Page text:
I originally built these models a couple of years ago, but didn't realize it was something "novel" until I got some comments at this past year's NEAF where I had brought them for the children's section. Quite frankly, I think it works well with adults, too, as I've heard some well-educated adults propagating common misconceptions about what causes the phases of the moon. The idea is simple enough. One side of the moon is illuminated by the Sun, the other is not. As the moon goes around the Earth, the relative geometry of the Earth, Moon, and Sun changes, but the half of the moon facing the Sun is always illuminated and the other half is not. So, we create a 3D model where you can put your head in the place of the Earth and look at the moon at different positions in its orbit. Here's my son Matthew modeling the model.
Around the edge of the main image, I've inserted photos of what you seen when you look at the "moon." To construct the model, I used a sheet of 40x60 foamboard and cut an 18-inch diameter hole in the model. I also trimmed the overall size to be octagonal, but that's aesthetics. The 18-inch hole is really too large, and a 12-inch hole is more than sufficient. Each "moon" is created using a plastic practice golf ball. I drilled a small hole into the ball and hot-glued an inverted golf tee into the hole; that is, the pointy end of the tee goes into the ball. The other end of the tee was hot-glued to a cheap plastic poker chip. On the bottom of the poker chip is a round velcro pad which is used to attach the whole thing to the foamboard. Half of each "moon" is painted black with hobby paint, the type designed for painting on plastic toys. When the whole thing is assembled, I talk about shadows and point out that from our vantage point outside the Moon's orbit, we can see that no matter where the Moon is in its orbit, the side facing the Sun is the side that is illuminated. This makes perfect sense to the children as it matches with everyday experience. But then they put their heads in the middle and look around. I see quite a few "aha!" type expressions at that point which is the whole goal of the model. I've also created a mini version by cutting the foam board into quarters so it is 15x20 and then cut a 10-inch diameter hole for your head. It's pretty cramped, and my old eyes fuzz out trying to focus on the golf balls, er, moon, being so close, but it makes for an inexpensive craft that the children can take home. With the 15x20 size, the cost per model is about $4-$5 with the understanding that you end up with some left-over parts. Also, I don't try to put 8 moons on the platform at once, but have the children make only 4 and let them move them around. It's less work to build and keeps the model from getting too crowded. Here's Matthew again, modeling the small version prototype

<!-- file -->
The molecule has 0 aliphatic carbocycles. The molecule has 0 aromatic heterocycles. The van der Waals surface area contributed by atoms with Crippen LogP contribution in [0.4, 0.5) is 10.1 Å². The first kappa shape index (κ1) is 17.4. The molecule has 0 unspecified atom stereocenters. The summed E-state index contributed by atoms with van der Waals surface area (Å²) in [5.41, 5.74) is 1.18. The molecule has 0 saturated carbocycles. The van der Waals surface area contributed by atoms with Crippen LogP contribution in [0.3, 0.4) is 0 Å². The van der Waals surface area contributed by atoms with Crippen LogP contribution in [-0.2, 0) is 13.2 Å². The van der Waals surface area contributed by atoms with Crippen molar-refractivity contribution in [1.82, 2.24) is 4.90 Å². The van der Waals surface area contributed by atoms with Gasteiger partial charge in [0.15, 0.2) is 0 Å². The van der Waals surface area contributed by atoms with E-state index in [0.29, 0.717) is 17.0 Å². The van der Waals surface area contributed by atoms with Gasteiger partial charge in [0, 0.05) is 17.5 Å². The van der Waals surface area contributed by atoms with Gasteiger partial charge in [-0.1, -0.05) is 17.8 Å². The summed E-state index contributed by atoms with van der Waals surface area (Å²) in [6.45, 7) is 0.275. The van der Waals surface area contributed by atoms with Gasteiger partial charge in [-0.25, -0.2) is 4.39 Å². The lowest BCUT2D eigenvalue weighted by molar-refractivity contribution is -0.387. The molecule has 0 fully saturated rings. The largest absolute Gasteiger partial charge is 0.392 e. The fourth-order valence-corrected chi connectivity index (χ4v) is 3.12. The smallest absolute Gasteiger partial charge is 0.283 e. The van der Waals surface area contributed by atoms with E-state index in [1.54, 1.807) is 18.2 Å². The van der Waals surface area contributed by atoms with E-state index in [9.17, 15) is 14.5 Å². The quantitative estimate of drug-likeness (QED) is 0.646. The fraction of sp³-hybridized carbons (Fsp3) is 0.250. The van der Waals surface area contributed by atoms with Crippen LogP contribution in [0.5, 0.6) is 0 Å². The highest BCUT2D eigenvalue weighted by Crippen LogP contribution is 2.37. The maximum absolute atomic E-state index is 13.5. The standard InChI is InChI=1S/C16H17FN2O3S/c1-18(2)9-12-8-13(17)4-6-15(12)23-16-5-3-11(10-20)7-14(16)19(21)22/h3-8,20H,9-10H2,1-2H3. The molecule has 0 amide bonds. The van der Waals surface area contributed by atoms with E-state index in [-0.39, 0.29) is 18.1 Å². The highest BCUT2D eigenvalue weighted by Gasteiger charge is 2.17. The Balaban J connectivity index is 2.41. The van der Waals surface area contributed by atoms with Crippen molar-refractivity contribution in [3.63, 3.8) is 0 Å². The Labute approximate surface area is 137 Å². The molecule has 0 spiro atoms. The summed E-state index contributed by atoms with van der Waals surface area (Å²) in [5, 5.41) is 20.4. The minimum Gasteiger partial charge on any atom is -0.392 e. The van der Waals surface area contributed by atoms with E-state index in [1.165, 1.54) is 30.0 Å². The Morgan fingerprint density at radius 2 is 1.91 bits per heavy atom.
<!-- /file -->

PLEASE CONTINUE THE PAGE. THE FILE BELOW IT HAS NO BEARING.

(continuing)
The hole is deliberately cut off-center in the small version to allow space on one side for text. In the above prototype, I cut the hole in the center and realized I didn't like that, so I trimmed the edge and duct-taped the piece to the other side to get the positioning I wanted.